By Hector Lawas | Journal News Online
PRESIDENT-ELECT Ferdinand Marcos Jr., thru counsel former solicitor general Estelito Mendoza, on Wednesday asked the Supreme Court to dismiss for lack of merit the petition that sought to void the rulings issued by the Commission on Elections (Comelec) junking the disqualification cases filed against him.
In a 45-page comment, Marcos Jr. said the SC doesn’t have the jurisdiction to try and hear the petition, saying only the Presidential Electoral Tribunal (PET) can solely look into his eligibility to run in the 2022 presidential elections.
He explained that Congress has already canvassed the duly executed Certificates of Canvass and on May 25, after determining that he received the highest number of votes, proclaimed him as the duly-elected president.
“In light of the above, the Supreme Court has lost jurisdiction over the instant case. Any issues as to the qualifications of respondent Marcos Jr. falls within the sole and exclusive jurisdiction of the Presidential Electoral Tribunal as provided by the Constitution, ” Marcos Jr.’s comment read in part.
Furthermore, the incoming president said the plea for the issuance of a temporary restraining order as sought by the petitioners has already become moot and academic following the canvassing done by the two houses of Congress, and his subsequent proclamation.
Will of the people
Marcos Jr. pointed out in his comment that the petition “defiles the sovereign will of the people,” or exactly 31,629, 783 Filipinos who voted him as the country’s leader for the next six (6) years.
“To allow the defeated and rejected candidate to take over is to disenfranchise the citizens representing 58.77 percent of the votes cast, without fault on their part,” he said.
Marcos Jr. also explained that even if the SC has not lost jurisdiction over the petition, the petition must be still be dismissed for lack of merit.
According to him, the rulings of the Comelec Second Division and the poll body’s en banc on the absence of false material misrepresentation in his certificate of candidacy was “a finding of fact that is entitled to great weight and must be accorded full respect.”
“In the case at bar, the Commission correctly dismissed the Petition for Cancellation of COC. As found by the Commission, there was simply no ground to cancel BBM’s COC. Furthermore, far from acting in an arbitrary or despotic manner, the Commission extended reasonable liberality to both parties during the proceedings to ensure that the case should be resolved fairly and on its merits, “he said.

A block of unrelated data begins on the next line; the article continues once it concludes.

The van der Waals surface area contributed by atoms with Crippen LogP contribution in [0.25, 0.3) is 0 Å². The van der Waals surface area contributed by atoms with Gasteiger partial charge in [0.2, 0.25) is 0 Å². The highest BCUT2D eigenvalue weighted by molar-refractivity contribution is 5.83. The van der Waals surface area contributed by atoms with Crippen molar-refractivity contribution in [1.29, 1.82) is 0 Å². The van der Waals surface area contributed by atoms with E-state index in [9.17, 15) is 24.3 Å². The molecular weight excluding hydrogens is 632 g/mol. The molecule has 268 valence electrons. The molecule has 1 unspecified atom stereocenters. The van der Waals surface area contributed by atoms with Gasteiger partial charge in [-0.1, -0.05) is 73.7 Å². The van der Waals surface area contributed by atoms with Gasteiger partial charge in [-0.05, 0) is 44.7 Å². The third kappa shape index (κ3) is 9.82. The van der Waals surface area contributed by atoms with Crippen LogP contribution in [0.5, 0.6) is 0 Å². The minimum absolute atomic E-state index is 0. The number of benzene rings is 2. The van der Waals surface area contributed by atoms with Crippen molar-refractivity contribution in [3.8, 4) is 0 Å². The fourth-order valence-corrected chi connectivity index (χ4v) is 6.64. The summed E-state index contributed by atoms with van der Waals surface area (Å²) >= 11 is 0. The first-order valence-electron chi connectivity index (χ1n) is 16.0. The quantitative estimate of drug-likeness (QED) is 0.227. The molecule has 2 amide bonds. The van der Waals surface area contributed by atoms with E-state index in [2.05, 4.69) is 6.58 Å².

Marcos Jr. continued that there was no material misrepresentation in his COC, contrary to the contention of the petitioners.
He cited the following:
The petitioners are: Fr. Christian Buenafe, Fides Lim, Ma. Edeliza Hernandez, Celia Lagman Sevilla, Roland Vibal, and Josephine Lascano.
They sought to annul and set aside the Comelec En Banc Resolution dated May 10, 2022, and the January 17, 2022 resolution of the poll body’s second division.
The second division’s resolution denied the petitioners’ petition to cancel Marcos Jr. ‘s certificate of candidacy, while the en banc’ s resolution upheld such denial.
The petitioners claimed that the twin Comelec resolutions were issued with grave abuse of discretion amounting to lack or excess of jurisdiction by not cancelling Marcos Jr. ‘s COC.
They pointed out that Section 78 of the Omnibus Election Code has clearly provided for the cancellation of the COC of Marcos Jr.
The petitioners added that the challenged Comelec resolutions was violative of the SC ruling in Jalosjos vs. The Commission on Elections, G.R. No. 205033, June 18, 2013
In said ruling, the high court ruled: “The foregoing matter is not without established precedent. In Jalosjos, Jr. and Cardino, the Court held that the COMELEC’s denial of due course to and/or cancellation of a CoC in view of a candidate’s disqualification to run for elective office based on a final conviction is subsumed under its mandate to enforce and administer all laws relating to the conduct of elections.”
But Marcos Jr. noted that the petitions core argument was the ‘mistaken assumption’ that the perpetual disqualification under Section 286 (c) of the 1977 National Internal Revenue Code (NIRC), is automatically imposed upon the mere fact of conviction.
” Petitioners advance the theory that by ‘operation of law’ and regardless of whether such disqualification is expressly directed in the judgment, aforesaid perpetual disqualification is ‘deemed written into the final judgment,'” the comment read.
” However, there is no basis for petitioners’ contentions. Petitioners assertions are clearly lifted out of jurisprudence involving disqualifications under the Revised Penal Code, ” it added.
Marcos Jr. said petitioners should not seek refuge on the wordings of Section 286 (c) of the NIRC because” a careful scrutiny of the said section reveals that the wordings thereof does not support the theory that the perpetual disqualification therein is deemed written into a judgment of conviction. “